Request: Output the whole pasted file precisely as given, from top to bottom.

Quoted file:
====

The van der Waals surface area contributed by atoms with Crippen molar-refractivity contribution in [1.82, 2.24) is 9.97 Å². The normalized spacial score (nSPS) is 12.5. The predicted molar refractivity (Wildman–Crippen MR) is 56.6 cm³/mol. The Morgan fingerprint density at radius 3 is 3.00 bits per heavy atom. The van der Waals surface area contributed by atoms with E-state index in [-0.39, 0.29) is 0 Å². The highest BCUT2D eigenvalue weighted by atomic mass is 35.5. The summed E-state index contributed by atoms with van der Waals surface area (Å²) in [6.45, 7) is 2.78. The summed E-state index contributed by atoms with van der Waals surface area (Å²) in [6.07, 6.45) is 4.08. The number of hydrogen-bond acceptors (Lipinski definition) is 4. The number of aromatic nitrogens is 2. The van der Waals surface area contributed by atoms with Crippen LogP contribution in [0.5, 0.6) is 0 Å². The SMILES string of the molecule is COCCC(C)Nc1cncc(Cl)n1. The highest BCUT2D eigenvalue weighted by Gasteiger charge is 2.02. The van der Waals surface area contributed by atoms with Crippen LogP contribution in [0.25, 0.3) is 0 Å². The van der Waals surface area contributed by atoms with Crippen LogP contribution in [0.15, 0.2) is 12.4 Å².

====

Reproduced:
The van der Waals surface area contributed by atoms with Crippen molar-refractivity contribution in [1.82, 2.24) is 9.97 Å². The normalized spacial score (nSPS) is 12.5. The predicted molar refractivity (Wildman–Crippen MR) is 56.6 cm³/mol. The Morgan fingerprint density at radius 3 is 3.00 bits per heavy atom. The van der Waals surface area contributed by atoms with E-state index in [-0.39, 0.29) is 0 Å². The highest BCUT2D eigenvalue weighted by atomic mass is 35.5. The summed E-state index contributed by atoms with van der Waals surface area (Å²) in [6.45, 7) is 2.78. The summed E-state index contributed by atoms with van der Waals surface area (Å²) in [6.07, 6.45) is 4.08. The number of hydrogen-bond acceptors (Lipinski definition) is 4. The number of aromatic nitrogens is 2. The van der Waals surface area contributed by atoms with Crippen LogP contribution in [0.5, 0.6) is 0 Å². The SMILES string of the molecule is COCCC(C)Nc1cncc(Cl)n1. The highest BCUT2D eigenvalue weighted by Gasteiger charge is 2.02. The van der Waals surface area contributed by atoms with Crippen LogP contribution in [0.25, 0.3) is 0 Å². The van der Waals surface area contributed by atoms with Crippen LogP contribution in [0.15, 0.2) is 12.4 Å².